In the course of studies to identify novel treatment strategies against the pathogenic bacterium, Chlamydia, we tested the carrier peptide, Pep-1, for activity against an intracellular infection.
Using a cell culture model of Chlamydia trachomatis infection, the effect of Pep-1 was measured by incubating the peptide with extracellular chlamydiae prior to infection, or by adding Pep-1 to the medium at varying times after infection, and assaying for inhibition of inclusion formation.
Pep-1 had a concentration-dependent effect on chlamydial growth with 100% inhibition of inclusion formation at 8 mg/L peptide. There was a window of susceptibility during the chlamydial developmental cycle with a maximal effect when treatment was begun within 12 h of infection. Pep-1 treatment caused a severe reduction in the production of infectious progeny even when started later, when the effect on inclusion formation was minimal. Furthermore, electron micrographs showed a paucity of progeny elementary bodies (EBs) in the inclusion. In contrast, pre-incubation of EBs with Pep-1 prior to infection did not affect inclusion formation. Taken together, these findings indicate that the antichlamydial effect was specific for the intracellular stage of chlamydial infection. By comparison, Pep-1 had no antimicrobial activity against Escherichia coli and Staphylococcus aureus or the obligate intracellular parasite, Toxoplasma gondii.
Pep-1 has antichlamydial activity by preventing intracellular chlamydial growth and replication but has no effect on extracellular chlamydiae.
Chlamydia spp.; antimicrobial peptides; antimicrobial activity; antimicrobial agents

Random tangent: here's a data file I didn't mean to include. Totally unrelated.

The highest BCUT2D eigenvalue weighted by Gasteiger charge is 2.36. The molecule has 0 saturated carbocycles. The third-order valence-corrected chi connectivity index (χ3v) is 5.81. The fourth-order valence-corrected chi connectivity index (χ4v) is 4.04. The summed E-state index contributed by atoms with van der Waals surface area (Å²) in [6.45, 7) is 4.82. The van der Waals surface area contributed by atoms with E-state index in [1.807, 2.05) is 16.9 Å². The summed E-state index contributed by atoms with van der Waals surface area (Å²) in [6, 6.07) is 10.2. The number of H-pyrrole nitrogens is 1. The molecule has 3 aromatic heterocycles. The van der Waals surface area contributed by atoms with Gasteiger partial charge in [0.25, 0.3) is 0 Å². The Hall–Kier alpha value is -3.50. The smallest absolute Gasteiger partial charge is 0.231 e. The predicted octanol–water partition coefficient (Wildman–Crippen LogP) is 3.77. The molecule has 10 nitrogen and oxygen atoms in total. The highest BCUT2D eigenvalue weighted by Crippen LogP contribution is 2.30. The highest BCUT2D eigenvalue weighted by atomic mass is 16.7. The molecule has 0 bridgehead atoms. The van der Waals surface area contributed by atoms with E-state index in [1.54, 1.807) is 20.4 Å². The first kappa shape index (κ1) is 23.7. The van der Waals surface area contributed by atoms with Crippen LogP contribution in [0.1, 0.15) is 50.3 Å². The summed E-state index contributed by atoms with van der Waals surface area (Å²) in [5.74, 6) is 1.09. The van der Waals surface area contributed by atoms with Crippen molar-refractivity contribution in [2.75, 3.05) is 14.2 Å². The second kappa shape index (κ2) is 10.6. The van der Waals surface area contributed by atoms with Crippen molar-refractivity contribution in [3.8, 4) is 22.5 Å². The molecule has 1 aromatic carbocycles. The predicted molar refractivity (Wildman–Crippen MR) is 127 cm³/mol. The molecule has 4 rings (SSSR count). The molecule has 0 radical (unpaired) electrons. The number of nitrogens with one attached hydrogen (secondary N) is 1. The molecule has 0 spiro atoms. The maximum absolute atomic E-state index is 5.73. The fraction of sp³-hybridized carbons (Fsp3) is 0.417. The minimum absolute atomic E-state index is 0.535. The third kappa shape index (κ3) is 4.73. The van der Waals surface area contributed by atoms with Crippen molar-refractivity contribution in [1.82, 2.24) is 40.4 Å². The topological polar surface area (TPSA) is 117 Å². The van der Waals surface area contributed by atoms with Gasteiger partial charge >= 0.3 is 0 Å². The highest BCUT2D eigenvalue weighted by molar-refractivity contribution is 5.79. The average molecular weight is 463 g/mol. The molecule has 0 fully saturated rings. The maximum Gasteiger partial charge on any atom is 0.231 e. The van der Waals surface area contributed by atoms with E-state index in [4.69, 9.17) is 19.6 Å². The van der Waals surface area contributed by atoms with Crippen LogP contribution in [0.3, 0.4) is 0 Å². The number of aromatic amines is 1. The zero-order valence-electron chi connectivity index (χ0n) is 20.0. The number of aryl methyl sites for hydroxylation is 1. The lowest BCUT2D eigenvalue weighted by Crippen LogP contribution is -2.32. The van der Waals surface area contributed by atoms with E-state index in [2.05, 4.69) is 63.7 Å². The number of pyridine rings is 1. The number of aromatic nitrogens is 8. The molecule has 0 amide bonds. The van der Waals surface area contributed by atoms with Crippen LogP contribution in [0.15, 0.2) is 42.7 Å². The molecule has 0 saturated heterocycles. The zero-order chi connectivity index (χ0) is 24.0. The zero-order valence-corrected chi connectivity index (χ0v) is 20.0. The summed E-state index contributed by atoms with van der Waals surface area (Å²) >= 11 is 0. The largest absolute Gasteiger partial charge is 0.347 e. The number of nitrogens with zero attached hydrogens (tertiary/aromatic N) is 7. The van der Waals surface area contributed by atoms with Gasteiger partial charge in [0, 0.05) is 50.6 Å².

Chlamydia trachomatis is a human pathogen that causes ocular disease (trachoma and inclusion conjunctivitis), genital disease (cervicitis, urethritis, salpingitis, and lymphogranuloma venereum), and respiratory disease (infant pneumonitis). Respiratory chlamydioses also occur with infection by avian strains of C. psittaci or infection by the newly described TWAR agent. Diagnosis of most acute C. trachomatis infections relies on detection of the infecting agent by cell culture, fluorescent antibody, immunoassay, cytopathologic, or nucleic acid hybridization methods. Individual non-culture tests for C. trachomatis are less sensitive and specific than the best chlamydial cell culture system but offer the advantages of reduced technology and simple transport of clinical specimens. Currently available nonculture tests for C. trachomatis perform adequately as screening tests in populations in which the prevalence of infection is greater than 10%. A negative culture or nonculture test for C. trachomatis does not, however, exclude infection. The predictive value of a positive nonculture test may be unsatisfactory when populations of low infection prevalence are tested. Tests that detect antibody responses to chlamydial infection have limited utility in diagnosis of acute chlamydial infection because of the high prevalence of persistent antibody in healthy adults and the cross-reactivity due to infection by the highly prevalent C. trachomatis and TWAR agents. Assays for changes in antibody titer to the chlamydial genus antigen are used for the diagnosis of respiratory chlamydioses. A single serum sample that is negative for chlamydial antibody excludes the diagnosis of lymphogranuloma venereum.